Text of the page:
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Timing Chain Questions Starting this Friday

gladiatorxxx

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2000 XLT
Hi guys,

Starting my LH cassette change Friday, and have a few points I need clarification on.

1. How do you hold the jackshaft so you can remove the bolt. Although I’ll put the harmonic balancer back on with the OTC timing tool holding it at TDC seems pressure by loosening the bolt might bend the tool.
2. I see 2 bolts recommended for torque plus 90 degree additional turn. The harmonic balancer and the jackshaft bolt. These I will replace as new.
3. The camshaft bolts should I buy new? Is there a risk using old? Also are the left hand loosen for front & rear?
4. On the timing chain is you remove the guide & tensioner is there enough slack in the chain to remove it off the sprocket?
5. How is the related LH cam sprocket which is on the jackshaft held on behind the timing sprocket? Is there a key of some sort?
 
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2000StreetRod

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Replacing front cassette

1. How do you hold the jackshaft so you can remove the bolt. Although I’ll put the harmonic balancer back on with the OTC timing tool holding it at TDC seems pressure by loosening the bolt might bend the tool.
I agree the crankshaft holding tool is rather flimsy. I used a chain and some scrap bolts and washers to hold the jackshaft sprocket from rotating.
JSprkLsn.jpg

Please excuse the sludge shown in my engine. The previous owner lived in Texas for several years and I suspect removed the thermostat in an ignorant attempt to prevent overheating. I replaced the single row radiator with a double row.

2. I see 2 bolts recommended for torque plus 90 degree additional turn. The harmonic balancer and the jackshaft bolt. These I will replace as new.
It is standard practice not to reuse torque-to-yield bolts. My Haynes manual specifies the jackshaft front sprocket retaining bolt as 31 to 34 ft-lbs plus 75 degrees (33 ft-lbs + 90 in 2005 assembly instructions) and the crankshaft damper bolt as 44 ft-lbs plus 90 degrees (37 ft-lbs + 90 in 2005 assembly instructions) My 2000 shop manual specifies 33 ft-lbs + 90 for both bolts.

3. The camshaft bolts should I buy new? Is there a risk using old? Also are the left hand loosen for front & rear?
The camshaft sprocket retaining bolts are very strong. I reused mine with no problems. The left (front) bolt loosens counter-clockwise while the right (rear) loosens clockwise. They tighten in the same direction that the camshaft rotates. That way they don't come loose.

4. On the timing chain is you remove the guide & tensioner is there enough slack in the chain to remove it off the sprocket?
Are you referring to the left camshaft guide assembly and hydraulic/spring tensioner or the primary (crankshaft to jackshaft) chain guide and tensioner?

5. How is the related LH cam sprocket which is on the jackshaft held on behind the timing sprocket? Is there a key of some sort?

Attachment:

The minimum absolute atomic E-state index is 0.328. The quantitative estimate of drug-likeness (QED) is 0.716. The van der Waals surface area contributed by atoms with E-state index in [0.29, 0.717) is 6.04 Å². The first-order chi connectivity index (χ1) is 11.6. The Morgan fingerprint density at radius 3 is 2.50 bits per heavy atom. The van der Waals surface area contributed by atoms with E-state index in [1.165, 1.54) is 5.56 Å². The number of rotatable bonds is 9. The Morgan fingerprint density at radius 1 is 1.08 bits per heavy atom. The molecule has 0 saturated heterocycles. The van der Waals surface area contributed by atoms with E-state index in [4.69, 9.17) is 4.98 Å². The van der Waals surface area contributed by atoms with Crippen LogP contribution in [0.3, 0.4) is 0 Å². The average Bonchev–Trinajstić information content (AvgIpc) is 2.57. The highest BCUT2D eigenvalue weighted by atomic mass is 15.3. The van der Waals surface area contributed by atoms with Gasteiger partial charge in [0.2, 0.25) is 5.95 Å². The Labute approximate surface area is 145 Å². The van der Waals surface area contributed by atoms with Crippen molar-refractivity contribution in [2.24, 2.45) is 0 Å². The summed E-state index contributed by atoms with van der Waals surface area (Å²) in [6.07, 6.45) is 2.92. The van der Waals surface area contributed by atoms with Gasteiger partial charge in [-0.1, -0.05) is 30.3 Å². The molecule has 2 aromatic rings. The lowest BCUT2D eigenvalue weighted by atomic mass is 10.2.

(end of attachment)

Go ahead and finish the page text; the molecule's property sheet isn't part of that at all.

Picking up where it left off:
The only key is on the crankshaft. All of the other sprockets are held in position by the torque on the sprocket retaining bolts.

If you're going to the trouble to replace the left cassette I suggest that you also replace the primary tensioner and guide. The tensioner has been significantly improved since 2000.
Tensioners.jpg

Also, you have to remove the front jackshaft sprocket in order to replace the left camshaft chain.
Projectthread067.JPG

Anytime the front jackshaft sprocket is loosened or removed both camshafts have to be retimed.

You may be interested in reviewing my timing chain related helpful threads. If you would like a copy of the 2005 Mustang SOHC V6 assembly instructions PM me your e-mail address.
 
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gladiatorxxx

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2000 XLT
What holds the cam sprocket behind the primary timing chain sprocket? I ordered mine, and have not received the cassette with sprockets yet, but it looks to be fairly flat with no grooves or keys. Since I have not open the truck up yet, I figured its just held in place by the jack sprocket & bolt.

On the slack, I was trying to cheat, and see if I can remove the timing chain without removing the jackshafy bolt and sprocket. Figured if I remove the primary guide, and tensioner, maybe there was enough slack to remove it.
 
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2000StreetRod

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removing left chain

The left camshaft chain cannot be removed without removing the jackshaft front sprocket. The primary chain cannot be removed without removing the jackshaft front sprocket and crankshaft sprocket with chain as an assembly. The two sprockets and chain slide forward together off their respective shafts. Removing the primary tensioner and guide does not give enough slack to remove the chain - thankfully or many engines would be destroyed when the primary tensioner fails.
 
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gladiatorxxx

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Ok...also the right and read tensioners...one is longer than the other???

Yet the tensioner tool is only one length for both correct. Guess siince its a solid shaft vs. the spring loaded it accounts for both sizes of the lt & rt spring load tensioners when doing the timing.
 
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